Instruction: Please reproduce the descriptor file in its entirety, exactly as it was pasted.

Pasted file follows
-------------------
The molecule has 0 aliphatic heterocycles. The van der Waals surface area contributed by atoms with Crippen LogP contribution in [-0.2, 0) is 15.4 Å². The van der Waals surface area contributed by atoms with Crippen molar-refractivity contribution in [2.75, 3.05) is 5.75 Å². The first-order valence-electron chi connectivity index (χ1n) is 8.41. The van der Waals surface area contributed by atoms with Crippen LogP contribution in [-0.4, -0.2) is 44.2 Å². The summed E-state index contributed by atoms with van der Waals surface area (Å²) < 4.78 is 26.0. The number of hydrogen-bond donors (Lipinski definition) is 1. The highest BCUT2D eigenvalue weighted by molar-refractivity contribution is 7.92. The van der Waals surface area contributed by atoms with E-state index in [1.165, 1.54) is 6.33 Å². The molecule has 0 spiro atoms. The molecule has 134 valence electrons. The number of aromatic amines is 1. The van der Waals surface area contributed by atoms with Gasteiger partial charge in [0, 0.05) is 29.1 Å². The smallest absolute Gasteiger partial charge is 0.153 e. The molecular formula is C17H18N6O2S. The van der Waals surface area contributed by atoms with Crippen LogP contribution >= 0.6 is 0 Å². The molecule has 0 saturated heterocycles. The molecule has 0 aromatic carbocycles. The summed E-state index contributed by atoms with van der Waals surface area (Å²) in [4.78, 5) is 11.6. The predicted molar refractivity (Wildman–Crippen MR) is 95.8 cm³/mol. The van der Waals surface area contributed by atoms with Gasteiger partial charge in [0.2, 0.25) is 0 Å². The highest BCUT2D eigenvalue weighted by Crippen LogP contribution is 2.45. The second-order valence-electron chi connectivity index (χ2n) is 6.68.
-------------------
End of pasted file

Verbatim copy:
The molecule has 0 aliphatic heterocycles. The van der Waals surface area contributed by atoms with Crippen LogP contribution in [-0.2, 0) is 15.4 Å². The van der Waals surface area contributed by atoms with Crippen molar-refractivity contribution in [2.75, 3.05) is 5.75 Å². The first-order valence-electron chi connectivity index (χ1n) is 8.41. The van der Waals surface area contributed by atoms with Crippen LogP contribution in [-0.4, -0.2) is 44.2 Å². The summed E-state index contributed by atoms with van der Waals surface area (Å²) < 4.78 is 26.0. The number of hydrogen-bond donors (Lipinski definition) is 1. The highest BCUT2D eigenvalue weighted by molar-refractivity contribution is 7.92. The van der Waals surface area contributed by atoms with E-state index in [1.165, 1.54) is 6.33 Å². The molecule has 0 spiro atoms. The molecule has 134 valence electrons. The number of aromatic amines is 1. The van der Waals surface area contributed by atoms with Gasteiger partial charge in [0, 0.05) is 29.1 Å². The smallest absolute Gasteiger partial charge is 0.153 e. The molecular formula is C17H18N6O2S. The van der Waals surface area contributed by atoms with Crippen LogP contribution >= 0.6 is 0 Å². The molecule has 0 saturated heterocycles. The molecule has 0 aromatic carbocycles. The summed E-state index contributed by atoms with van der Waals surface area (Å²) in [4.78, 5) is 11.6. The predicted molar refractivity (Wildman–Crippen MR) is 95.8 cm³/mol. The van der Waals surface area contributed by atoms with Gasteiger partial charge in [0.2, 0.25) is 0 Å². The highest BCUT2D eigenvalue weighted by Crippen LogP contribution is 2.45. The second-order valence-electron chi connectivity index (χ2n) is 6.68.